I’m not entirely sure there was another movie last year that feels quite as warm and wonderful as Prince Avalanche does with it’s beautiful cinematography, understated performances, and humorous but also thought-provoking dialogue. It is the year 1988 and Alvin (Paul Rudd) and his girlfriend’s brother, Lance (Emile Hirsch) are repainting traffic lines down the highway which were destroyed by the wild forest fires. The entire film takes place in this forest which is part of why the movie is incredible in my mind because of how it concentrates itself within one setting and uses it to it’s advantage so incredibly well. You will get scene after scene of gorgeous cinematography that not only helps emphasize the tone of the film but it’s amazing to look at as well. The main aspect is these two characters bonding, starting as mostly not liking each other but eventually coming to realize they can be friends. It might sound stereotypical but it’s done in a fun way and interesting way.
The entire thing has this wonderful sense of optimism and happiness despite melancholic happenings and there are few movies from last year that I feel really got that. Most of themes involved love, loneliness, alienation, and confusion. Some sequences early on I feel really display that loneliness especially when Paul Rudd’s character has a sequence all alone where he is pretending to live in a home with a family. It’s saddening yet charming at the same exact time. Another wonderful part of the movie involved Joyce Payne who was an entirely real person-not an actress-that they filmed a scene with. It happened purely on accident on set that she was walking around looking at her actual house that was burnt down (the movie was filmed after the Bastrop County Complex fire in Texas which happened in 2011), the entire thing was essentially a real thing. Wasn’t scripted. It just happened as she discusses what happened with Paul Rudd’s character. And it is easily one of the most wonderful scenes in the movie.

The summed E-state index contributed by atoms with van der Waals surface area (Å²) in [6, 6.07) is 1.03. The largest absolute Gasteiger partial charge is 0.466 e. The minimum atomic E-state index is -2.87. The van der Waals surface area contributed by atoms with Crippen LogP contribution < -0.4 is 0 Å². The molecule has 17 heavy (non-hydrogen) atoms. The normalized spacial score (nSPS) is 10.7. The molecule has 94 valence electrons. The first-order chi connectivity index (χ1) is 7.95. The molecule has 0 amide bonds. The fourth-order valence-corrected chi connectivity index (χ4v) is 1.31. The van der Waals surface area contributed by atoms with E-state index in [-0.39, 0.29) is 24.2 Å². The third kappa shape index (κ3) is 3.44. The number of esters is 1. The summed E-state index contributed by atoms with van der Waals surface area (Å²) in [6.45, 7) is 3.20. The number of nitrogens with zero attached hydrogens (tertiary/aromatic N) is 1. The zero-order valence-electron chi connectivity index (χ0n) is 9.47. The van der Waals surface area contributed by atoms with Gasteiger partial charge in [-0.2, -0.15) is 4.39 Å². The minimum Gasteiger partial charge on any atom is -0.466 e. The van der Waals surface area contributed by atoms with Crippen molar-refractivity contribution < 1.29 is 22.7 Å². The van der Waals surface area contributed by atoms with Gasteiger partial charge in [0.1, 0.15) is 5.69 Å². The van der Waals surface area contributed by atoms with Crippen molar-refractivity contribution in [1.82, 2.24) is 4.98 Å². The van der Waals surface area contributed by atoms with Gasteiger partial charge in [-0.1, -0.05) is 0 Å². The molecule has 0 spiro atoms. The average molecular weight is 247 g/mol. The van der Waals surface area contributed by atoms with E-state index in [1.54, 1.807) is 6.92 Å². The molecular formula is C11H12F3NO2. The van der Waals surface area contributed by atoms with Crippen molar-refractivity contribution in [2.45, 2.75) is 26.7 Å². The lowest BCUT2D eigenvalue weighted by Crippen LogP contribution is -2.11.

I can’t say that Prince Avalanche necessarily tackles new ground but sometimes that doesn’t matter. It’s about the way it was stated that makes it stick out. Pretty much the entirety of the ending left me in such a wonderful mood because it was so incredibly charming. And understated but totally gives you a great message despite it’s simplicity. Essentially, simplicity can really work and in the case of this film, it really works, I highly recommend this movie as it is one of my favorite movies of 2013.